Educational evaluation is one of the most important programs of any organization, which provides good information on the design and revision of each system to the executors of each training course (17). Effectiveness is achieved when there is a change in the learner's performance in the work environment and the transfer of their learning to the real environment (14). Evaluating educational effectiveness means determining to what extent the training leads to the creation of skills the organization needs in a practical way (18).
There are many models and patterns to determine the effectiveness of training courses, but Kirkpatrick's evaluation model is one of the most important (19, 20). This model evaluates in-service training in four levels: Reaction, learning, performance, and finding (19, 21). At the first level, the reaction is the minimum expectation from a training program. (16, 22). The second level of learning involves assessing learners' mastery of educational goals and pre-and post-tests (18, 23). The third level is performance, which is the learners' use of training in learning environments (19, 22, 24). The finding of the fourth level is the degree of realization of educational goals (25). At this level, the effectiveness of educational programs is evaluated in terms of reducing mortality and infection and increasing patient satisfaction, production, and productivity (22).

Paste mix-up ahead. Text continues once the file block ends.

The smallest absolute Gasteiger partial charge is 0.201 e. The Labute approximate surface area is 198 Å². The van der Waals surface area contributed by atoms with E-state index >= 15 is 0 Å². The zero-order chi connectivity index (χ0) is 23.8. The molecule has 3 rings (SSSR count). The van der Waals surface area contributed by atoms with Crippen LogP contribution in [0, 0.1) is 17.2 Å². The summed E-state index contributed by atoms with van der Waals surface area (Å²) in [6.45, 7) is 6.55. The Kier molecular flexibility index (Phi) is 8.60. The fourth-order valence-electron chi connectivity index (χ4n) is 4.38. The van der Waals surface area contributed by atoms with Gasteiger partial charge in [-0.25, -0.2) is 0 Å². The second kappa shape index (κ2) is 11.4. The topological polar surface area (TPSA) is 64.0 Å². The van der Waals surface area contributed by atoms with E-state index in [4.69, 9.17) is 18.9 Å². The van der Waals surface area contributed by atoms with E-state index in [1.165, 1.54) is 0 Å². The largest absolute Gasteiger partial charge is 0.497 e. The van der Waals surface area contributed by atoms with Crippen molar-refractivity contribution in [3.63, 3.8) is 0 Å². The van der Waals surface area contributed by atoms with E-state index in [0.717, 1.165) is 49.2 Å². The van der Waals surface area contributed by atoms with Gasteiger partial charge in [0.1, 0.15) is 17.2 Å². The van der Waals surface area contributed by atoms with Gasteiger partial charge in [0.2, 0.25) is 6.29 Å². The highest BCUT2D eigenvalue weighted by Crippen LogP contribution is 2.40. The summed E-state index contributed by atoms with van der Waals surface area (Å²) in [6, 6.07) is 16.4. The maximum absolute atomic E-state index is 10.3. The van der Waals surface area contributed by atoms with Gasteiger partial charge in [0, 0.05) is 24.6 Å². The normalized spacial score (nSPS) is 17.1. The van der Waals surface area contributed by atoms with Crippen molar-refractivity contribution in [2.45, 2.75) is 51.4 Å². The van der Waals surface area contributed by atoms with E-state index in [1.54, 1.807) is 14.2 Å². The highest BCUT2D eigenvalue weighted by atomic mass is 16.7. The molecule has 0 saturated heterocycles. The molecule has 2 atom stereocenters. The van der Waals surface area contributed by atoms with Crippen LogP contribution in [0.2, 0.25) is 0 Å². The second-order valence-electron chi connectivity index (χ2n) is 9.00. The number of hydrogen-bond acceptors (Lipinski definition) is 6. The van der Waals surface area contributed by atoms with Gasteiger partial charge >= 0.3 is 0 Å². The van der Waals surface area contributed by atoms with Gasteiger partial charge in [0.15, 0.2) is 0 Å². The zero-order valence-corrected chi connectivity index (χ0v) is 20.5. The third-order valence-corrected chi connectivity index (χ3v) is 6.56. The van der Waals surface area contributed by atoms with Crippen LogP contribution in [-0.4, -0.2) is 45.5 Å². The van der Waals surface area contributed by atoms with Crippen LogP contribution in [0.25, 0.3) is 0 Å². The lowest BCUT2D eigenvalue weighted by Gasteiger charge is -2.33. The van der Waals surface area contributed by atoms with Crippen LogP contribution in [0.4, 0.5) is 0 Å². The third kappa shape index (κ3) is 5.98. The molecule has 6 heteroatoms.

However, the evaluation is simple at the Kirkpatrick model's first and second levels in most educational courses in Iran. Few educational programs are comprehensively evaluated this subject. In addition, the educational effects decrease as we approach the third and fourth levels of the model (18). Considering the importance of CPR in reducing death, the CPR training program for medical staff, especially nurses, is regarded as one of the essential job skills (26). The complete mastery of nurses and other workers in correctly applying CPR skills brings patients back to life (14). In addition, the Kirkpatrick model is a comprehensive, simple, and practical model for evaluating clinical courses (15).
Based on the Kirkpatrick model, this study evaluated the effectiveness of an in-service training course (ISTC) on adult cardiopulmonary resuscitation (CPR).
3.1. Study Design
This cross-sectional descriptive study was conducted on 50 emergency department nursing staff of 5th Azar Hospital in Gorgan, Iran, in 2022. The inclusion criteria were a bachelor’s degree in nursing, at least one year of work experience, and not taking sick leave in the six months before and after participating in the desired training course. The title of the in-service training course was based on the latest cardiopulmonary resuscitation guidelines of the American Heart Association (27) and the new guidelines of the Iranian Ministry of Health (24-26, 28). The content presented in the course included the topics of dealing with cardiac arrest patients, basic resuscitation (BLS: Basic life support), advanced resuscitation (ACLS: Advanced cardiac life support), working with an electroshock device, and post-resuscitation care (29).